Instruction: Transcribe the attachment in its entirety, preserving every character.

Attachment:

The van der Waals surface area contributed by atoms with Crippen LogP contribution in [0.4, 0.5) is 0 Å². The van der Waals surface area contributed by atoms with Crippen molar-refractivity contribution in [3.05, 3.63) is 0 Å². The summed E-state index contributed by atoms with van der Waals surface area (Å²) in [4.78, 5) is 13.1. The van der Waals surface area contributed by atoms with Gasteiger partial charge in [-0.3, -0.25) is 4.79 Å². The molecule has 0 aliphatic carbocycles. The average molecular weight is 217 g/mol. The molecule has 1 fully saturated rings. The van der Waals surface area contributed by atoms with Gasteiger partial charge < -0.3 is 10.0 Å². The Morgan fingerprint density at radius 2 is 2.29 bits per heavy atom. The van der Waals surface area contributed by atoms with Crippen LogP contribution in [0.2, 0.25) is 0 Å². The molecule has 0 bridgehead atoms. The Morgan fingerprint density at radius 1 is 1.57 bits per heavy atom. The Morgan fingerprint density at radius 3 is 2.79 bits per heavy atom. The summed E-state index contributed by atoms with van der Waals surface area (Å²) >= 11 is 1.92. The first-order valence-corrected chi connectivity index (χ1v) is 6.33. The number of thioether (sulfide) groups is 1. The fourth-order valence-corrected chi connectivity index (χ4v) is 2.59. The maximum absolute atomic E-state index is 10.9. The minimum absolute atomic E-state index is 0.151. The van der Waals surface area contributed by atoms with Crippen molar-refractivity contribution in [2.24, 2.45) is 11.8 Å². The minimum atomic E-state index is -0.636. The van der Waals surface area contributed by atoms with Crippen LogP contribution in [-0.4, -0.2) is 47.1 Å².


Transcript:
The van der Waals surface area contributed by atoms with Crippen LogP contribution in [0.4, 0.5) is 0 Å². The van der Waals surface area contributed by atoms with Crippen molar-refractivity contribution in [3.05, 3.63) is 0 Å². The summed E-state index contributed by atoms with van der Waals surface area (Å²) in [4.78, 5) is 13.1. The van der Waals surface area contributed by atoms with Gasteiger partial charge in [-0.3, -0.25) is 4.79 Å². The molecule has 0 aliphatic carbocycles. The average molecular weight is 217 g/mol. The molecule has 1 fully saturated rings. The van der Waals surface area contributed by atoms with Gasteiger partial charge < -0.3 is 10.0 Å². The Morgan fingerprint density at radius 2 is 2.29 bits per heavy atom. The van der Waals surface area contributed by atoms with Crippen LogP contribution in [0.2, 0.25) is 0 Å². The molecule has 0 bridgehead atoms. The Morgan fingerprint density at radius 1 is 1.57 bits per heavy atom. The Morgan fingerprint density at radius 3 is 2.79 bits per heavy atom. The summed E-state index contributed by atoms with van der Waals surface area (Å²) >= 11 is 1.92. The first-order valence-corrected chi connectivity index (χ1v) is 6.33. The number of thioether (sulfide) groups is 1. The fourth-order valence-corrected chi connectivity index (χ4v) is 2.59. The maximum absolute atomic E-state index is 10.9. The minimum absolute atomic E-state index is 0.151. The van der Waals surface area contributed by atoms with Crippen molar-refractivity contribution in [2.24, 2.45) is 11.8 Å². The minimum atomic E-state index is -0.636. The van der Waals surface area contributed by atoms with Crippen LogP contribution in [-0.4, -0.2) is 47.1 Å².